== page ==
I'm going through a similar issue. Except the parents went straight to the principal before talking to me!! I think you are doing a great job differentiating for your three levels. That takes a lot of extra planning and I admire you for that! Next year this is something I want to try.

He sounds gifted to me. Has he been tested? What's his I.Q.? I teach gifted second graders in a self-contained class and have had one working in a fifth grade math book while the others work in a second, third, or fouth grade math books. When this child who worked in the fifth grade math book was in the third grade the GATE coordinator took him over to the jr. hi. for Algebra. In my class some read Harry Potter while others might be reading Junie B. Jones. This child deserves to be challenged. I think with NCLB bright kids are shoved under a rug. The slowest kids get I.E.P.'s where the brightest are told to help just help others in the class when they would benefit from an I.E.P. on the other end of the spectrum. You might talk w/admin & have him skip a grade. Generally first graders are a little socially immature. It's a big decision. I'd do some testing first to see.

My son was very gifted at Math. I never pushed it like this parent wants. My son had a natural interest but I never believed in pushing. He excelled anyways and came in 12th in the State math bowl due to his unusual ability. He is now 22 and makes $47,000 a year working in the computer field. He bypassed college after one year. I tend to think of natural Math ability as an unusual genetic mutation that is innate and can't be taught. It is a rare deviation from the intellectual norm for someone to excell at Math. It's something that benefits society as a whole. I personally think this mother should chill out and quit living through her child. She might turn her son off if she pushes too hard. That's my personal 2 cents worth.

hojalata- I like the first paragraph of your letter- get rid of paragraph 2- parents really don't want to hear you don't have time to meet their kid's needs. Instead why not offer to make up challenge packets for him- when he has successfully completed his differentiated math work for the day he can pull out his challenge pack. This could be pages photocopied from the second and third grade math workbooks, brain stretchers, logic problems, problem solving...That way he can choose the activities that challenge him and you don't have to get too crazed trying to come up with an individualized program...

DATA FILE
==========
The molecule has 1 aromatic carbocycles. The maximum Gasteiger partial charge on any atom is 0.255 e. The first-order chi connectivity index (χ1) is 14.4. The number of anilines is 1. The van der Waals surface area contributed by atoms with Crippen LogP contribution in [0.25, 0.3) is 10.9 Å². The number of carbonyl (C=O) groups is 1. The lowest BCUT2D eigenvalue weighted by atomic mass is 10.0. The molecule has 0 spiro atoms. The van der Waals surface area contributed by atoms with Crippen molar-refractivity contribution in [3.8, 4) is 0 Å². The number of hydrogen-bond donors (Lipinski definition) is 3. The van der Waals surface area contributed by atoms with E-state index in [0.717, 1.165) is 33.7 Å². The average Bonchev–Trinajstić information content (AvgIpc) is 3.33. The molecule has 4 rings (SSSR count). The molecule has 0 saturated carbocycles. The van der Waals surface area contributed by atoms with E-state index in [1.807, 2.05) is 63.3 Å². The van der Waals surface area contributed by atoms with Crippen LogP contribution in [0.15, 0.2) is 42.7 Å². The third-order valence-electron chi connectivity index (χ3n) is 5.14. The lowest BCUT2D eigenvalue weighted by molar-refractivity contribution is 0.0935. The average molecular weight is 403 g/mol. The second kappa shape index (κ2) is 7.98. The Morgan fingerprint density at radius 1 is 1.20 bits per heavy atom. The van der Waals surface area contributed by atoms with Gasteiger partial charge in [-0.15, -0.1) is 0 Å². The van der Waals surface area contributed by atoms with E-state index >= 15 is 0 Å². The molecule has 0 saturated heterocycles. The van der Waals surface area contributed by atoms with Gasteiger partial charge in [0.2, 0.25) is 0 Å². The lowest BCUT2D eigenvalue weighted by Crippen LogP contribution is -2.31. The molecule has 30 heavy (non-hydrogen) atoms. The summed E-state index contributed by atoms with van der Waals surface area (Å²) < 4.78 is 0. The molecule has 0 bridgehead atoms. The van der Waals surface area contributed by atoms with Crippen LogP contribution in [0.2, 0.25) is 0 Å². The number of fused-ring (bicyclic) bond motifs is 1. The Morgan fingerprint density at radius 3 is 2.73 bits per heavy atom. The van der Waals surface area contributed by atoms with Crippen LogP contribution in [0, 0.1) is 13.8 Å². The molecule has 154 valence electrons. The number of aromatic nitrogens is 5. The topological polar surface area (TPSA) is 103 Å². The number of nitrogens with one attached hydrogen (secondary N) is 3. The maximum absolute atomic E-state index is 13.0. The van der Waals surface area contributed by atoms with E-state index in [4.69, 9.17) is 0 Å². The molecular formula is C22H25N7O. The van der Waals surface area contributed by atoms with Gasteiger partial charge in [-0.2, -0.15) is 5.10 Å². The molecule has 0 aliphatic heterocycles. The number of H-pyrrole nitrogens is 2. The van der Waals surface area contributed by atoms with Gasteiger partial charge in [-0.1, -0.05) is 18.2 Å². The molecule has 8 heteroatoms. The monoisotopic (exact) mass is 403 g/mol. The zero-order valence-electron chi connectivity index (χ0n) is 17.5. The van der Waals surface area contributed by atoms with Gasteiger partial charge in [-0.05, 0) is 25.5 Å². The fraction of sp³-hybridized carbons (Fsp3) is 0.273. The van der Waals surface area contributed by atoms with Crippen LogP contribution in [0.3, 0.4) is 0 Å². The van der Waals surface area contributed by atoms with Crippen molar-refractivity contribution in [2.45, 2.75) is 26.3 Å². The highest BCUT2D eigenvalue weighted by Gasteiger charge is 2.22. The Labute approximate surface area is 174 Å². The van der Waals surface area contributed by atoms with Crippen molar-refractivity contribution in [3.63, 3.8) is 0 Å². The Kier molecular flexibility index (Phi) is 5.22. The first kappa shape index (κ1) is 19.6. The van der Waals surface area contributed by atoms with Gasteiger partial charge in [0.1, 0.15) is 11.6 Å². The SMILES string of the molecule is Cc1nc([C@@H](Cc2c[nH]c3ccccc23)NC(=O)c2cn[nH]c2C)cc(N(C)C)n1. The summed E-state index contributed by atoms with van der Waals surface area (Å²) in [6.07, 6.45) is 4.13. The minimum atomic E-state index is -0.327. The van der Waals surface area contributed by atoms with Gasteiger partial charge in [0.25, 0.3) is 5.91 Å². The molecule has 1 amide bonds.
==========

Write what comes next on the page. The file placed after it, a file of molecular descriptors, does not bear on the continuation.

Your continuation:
I feel like you got the wrong idea that I do not differentiate. Everything I do in class is differentiated-- math, reading, and writing. Of course I am having them read at their level, so some are reading Boxcar Children while some are reading **** and Jane. Responding to a different response-- I don't like worksheets and that's why I haven't really made up a challenge packet for him yet. To me, just shoving harder worksheets at him isn't really teaching. But honestly, I think that is the best answer right now because it will 1) help me keep my sanity, and 2)placate the mother. The boy has not been tested, as we have no programs at our school. We would like to, but with the budget cuts...well you know the rest of the story. I agree that every child deserves to be challenged, but I can't do that if it is going to hurt the rest of the kids, especially those who are way below grade level. When did the burden become the teacher's instead of the parent's? Anyway, here was the response I ended up going with. I think it was a little more level-headed. It showed I was trying to please her. Hi xxxxx, Thanks for your concern about xxxxxx. Please know that the students are placed in 3 differentiated groups for math, and xxxxx is in the highest group. I spend a lot of time each week picking out appropriate-leveled work for all the groups. Right now, xxxx's group is working on 2nd grade standards, like subtraction fact fluency, fact families, fluently counting money, and giving change. Multiplication fluency is a 3rd grade standard. Even though xxxx has been counting by 10's from the time he was 3, it is a 1st grade standard, mandated by the State. The state standards are what we base our curriculum off of, and while these come easy for xxxxr, they do not come easily for much of the class. Here is a link to the standards that we are required to teach in first grade: www.aaps.k12.mi.us/ins.glces/files/gr1_glces.pdf I wish I could spend more time with each group and differentiate even within those small groups. Unfortunately, because there are 23 kids and only 1 of me, that can't always happen. I do have some ideas of how the highest kids could be further challenged if we just had someone to work with them. If you have any time available to come lead a math enrichment group, please let me know. I would welcome this opportunity for more enrichment for xxxxx and a few others. I have given xxxxxx a 3rd grade math book to work from during the day. Also, Mrs. B will be doing the sunshine math with a small group. The book is meant for advanced 2nd grade students. Thanks for understanding our limitations with so many students at different levels and only one teacher. It is frustrating for all of us. I hope I answered your questions. Let me know if you need anything else, or would like to meet in person. (And if you can lead a math enrichment group). Thank you, Mrs. xxxxxx